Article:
The Care and Keeping of Luxury Linens – Expert Tips on Laundering

Finding the perfect linens for your home can be both time consuming and expensive. You will consider it time and money well spent, though when you slip into your luxuriously appointed bed each night.

To keep your sheets looking and feeling as fabulous as they did the day you purchased them, you’ll need to take extra care in laundering and storing them in between use.

Ready to take those gorgeous new linens out of the package? Here’s what you need to do first…

Fine fabrics are generally not pre-washed, so good quality linens should always be washed before use. This first wash is important for setting the threads, which will preserve the fabric’s beauty and prolong its life.

When washing your linens, make sure to follow these rules carefully:

  • Set the machine to wash in warm (NOT hot) water on a gentle or delicate cycle with a cold water rinse.
  • Use a mild detergent that does not contain any bleaching agents such as chlorine or peroxide. Chlorine bleach can weaken natural fibers and may cause them to yellow. If necessary, use an oxygen-based bleach. We recommend LeBlanc Linen Wash.
  • Never pour the detergent directly onto fabric. Instead, add your fully unfolded linens to the tub after it fills and the detergent has already been diluted in the water. Fine linens only require half the recommended amount of detergent, but you can add more in future washing if the fabric is very soiled.
  • Never use fabric softeners. They make fibers appear soft by coating them, but ultimately cause damage over time. Your luxury linens will soften naturally with frequent use and additional washings.
  • Wash matching linens (like sheets and pillowcases) together. Each piece should be cared for similarly regardless of whether or not it is soiled to help maintain color consistency and brightness.
  • Always avoid overloading the washer to prevent fiber breakdown from excessive abrasion and agitation. It helps to wash one queen or king sheet at a time with smaller items, such as pillowcases.

Washing embroidered linens? These are particularly delicate and should be washed separately. You can also add salt to the water to prevent the loss of embroidery thread color or “running” of dyes. Are your linens silk? These may be dry cleaned, hand washed or machine washed on a gentle cycle, so it’s best to check cleaning instructions provided by the manufacturer. 

Some choose to dry clean “top of the bed” items like duvet covers, coverlets, and shams, but many can be safely washed at home. For the latter, be sure to use warm or cold water and a delicate cycle.

For future laundering of all linens, make sure to pre-treat stains with a quality product and separate whites from colors (we all know that white + red = pink!). Also, separate your fine linens from products like towels or items containing polyester or other synthetics to avoid pilling and abrasion. Anything with metal buttons, zippers, etc. should be put in a different cycle, as they can cause damage to more delicate fabrics.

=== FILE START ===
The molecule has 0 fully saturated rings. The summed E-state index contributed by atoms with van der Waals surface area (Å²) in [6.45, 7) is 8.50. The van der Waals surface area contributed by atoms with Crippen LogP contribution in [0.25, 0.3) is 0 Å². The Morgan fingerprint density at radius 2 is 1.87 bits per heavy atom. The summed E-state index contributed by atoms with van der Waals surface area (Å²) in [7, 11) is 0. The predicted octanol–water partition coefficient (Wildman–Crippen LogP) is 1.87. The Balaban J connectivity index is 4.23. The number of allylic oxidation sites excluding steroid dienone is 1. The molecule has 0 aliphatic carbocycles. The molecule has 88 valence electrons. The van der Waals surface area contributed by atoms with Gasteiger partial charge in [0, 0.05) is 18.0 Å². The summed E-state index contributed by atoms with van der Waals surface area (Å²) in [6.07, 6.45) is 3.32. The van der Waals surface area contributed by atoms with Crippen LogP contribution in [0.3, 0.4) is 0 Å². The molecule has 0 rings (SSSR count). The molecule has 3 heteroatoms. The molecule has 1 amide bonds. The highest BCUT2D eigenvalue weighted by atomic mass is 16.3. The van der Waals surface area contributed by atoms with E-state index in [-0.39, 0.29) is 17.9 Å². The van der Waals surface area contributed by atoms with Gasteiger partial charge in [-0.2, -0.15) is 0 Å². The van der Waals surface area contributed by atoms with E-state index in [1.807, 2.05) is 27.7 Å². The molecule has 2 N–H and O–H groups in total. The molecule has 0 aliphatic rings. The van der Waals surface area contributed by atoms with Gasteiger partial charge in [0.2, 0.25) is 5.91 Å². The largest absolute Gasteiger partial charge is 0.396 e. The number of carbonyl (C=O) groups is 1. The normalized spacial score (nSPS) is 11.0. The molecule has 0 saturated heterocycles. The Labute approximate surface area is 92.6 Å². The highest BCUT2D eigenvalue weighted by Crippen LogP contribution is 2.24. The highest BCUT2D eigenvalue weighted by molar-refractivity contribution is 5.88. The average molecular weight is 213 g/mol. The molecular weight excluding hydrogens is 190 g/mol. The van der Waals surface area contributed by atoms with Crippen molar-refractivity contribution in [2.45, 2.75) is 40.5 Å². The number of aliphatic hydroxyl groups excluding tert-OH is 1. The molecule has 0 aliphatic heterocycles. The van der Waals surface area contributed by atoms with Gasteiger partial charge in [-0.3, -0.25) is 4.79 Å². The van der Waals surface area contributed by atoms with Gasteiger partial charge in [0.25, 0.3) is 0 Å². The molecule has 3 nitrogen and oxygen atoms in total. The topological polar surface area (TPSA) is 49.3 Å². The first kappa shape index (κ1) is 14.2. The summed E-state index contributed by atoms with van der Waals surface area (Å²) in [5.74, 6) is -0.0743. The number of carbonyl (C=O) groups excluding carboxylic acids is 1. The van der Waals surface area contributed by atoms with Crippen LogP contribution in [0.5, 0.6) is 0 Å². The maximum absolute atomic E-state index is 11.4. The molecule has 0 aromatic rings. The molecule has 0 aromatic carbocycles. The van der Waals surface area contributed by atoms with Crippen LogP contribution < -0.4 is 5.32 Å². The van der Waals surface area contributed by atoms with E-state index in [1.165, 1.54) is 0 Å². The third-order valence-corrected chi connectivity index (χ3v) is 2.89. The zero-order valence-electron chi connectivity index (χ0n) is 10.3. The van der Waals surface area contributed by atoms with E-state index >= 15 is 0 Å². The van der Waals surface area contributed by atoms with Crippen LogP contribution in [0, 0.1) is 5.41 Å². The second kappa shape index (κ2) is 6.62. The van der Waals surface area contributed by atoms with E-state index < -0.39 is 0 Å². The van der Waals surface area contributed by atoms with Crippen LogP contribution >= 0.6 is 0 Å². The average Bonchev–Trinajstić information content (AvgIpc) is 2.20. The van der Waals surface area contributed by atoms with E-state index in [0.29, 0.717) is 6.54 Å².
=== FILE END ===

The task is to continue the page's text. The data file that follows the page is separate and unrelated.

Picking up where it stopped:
You can find a full listing of Bedside Manor’s preferred fine cleaning products HERE.

Now it’s time to move everything to the dryer! Or not…

It goes without saying that line drying linens in soft, outdoor sunlight is ideal. It is the most gentle, and the sun provides natural bleaching. Since this is not always practical, you also have the option of air drying on a rack or a large surface (like a bed) instead.

Still looking at us like we’re totally nuts? Okay – it IS possible to put linens in the dryer without completely ruining them. But you do need to take far more care with them than you do with your socks and gym shorts! Hot dryers weaken and damage the fibers in fine linens. Heat also causes shrinkage, resulting in ill-fitting sheets, which further stresses the fabric. This can cause holes, rips or pilling. So “gentle” is the way to go. Here are some tips for gentle machine drying:

  • Carefully shake out and smooth damp linens before placing them in the dryer. Make sure to unravel any items that may have twisted in the wash cycle.
  • Never wring out wet linens. This will cause wrinkling and may weaken the fibers. If it’s necessary to soak up extra moisture, try rolling the item in a towel.
  • Never use dryer sheets with any fine linens. They coat and weaken natural fibers just like liquid fabric softeners.
  • Avoid overloading the dryer so items will dry evenly. You can also dry fitted sheets and duvet covers separately so that pillowcases and other small items won’t get “balled up” inside those them where they’re less likely to dry thoroughly.  
  • Set your dryer to the lowest heat.
  • Remove items from the dryer promptly and while still slightly damp. Then smooth and let them air dry for a bit by hanging or lying flat before folding.

You can also press slightly damp linens with an iron to remove any remaining wrinkles. If you do choose to iron, always press the reverse side of the fabric. For cotton, use a hot steam setting; and for linen, use a hot setting combined with a water spritzer. Iron damask on the reverse side first, then on the front side to bring out the sheen. For embroidered, lace or monogrammed linens, iron on the reverse side on top of a terry towel to protect the embellishment.

Now that everything is crisp and dry, you are ready to fold!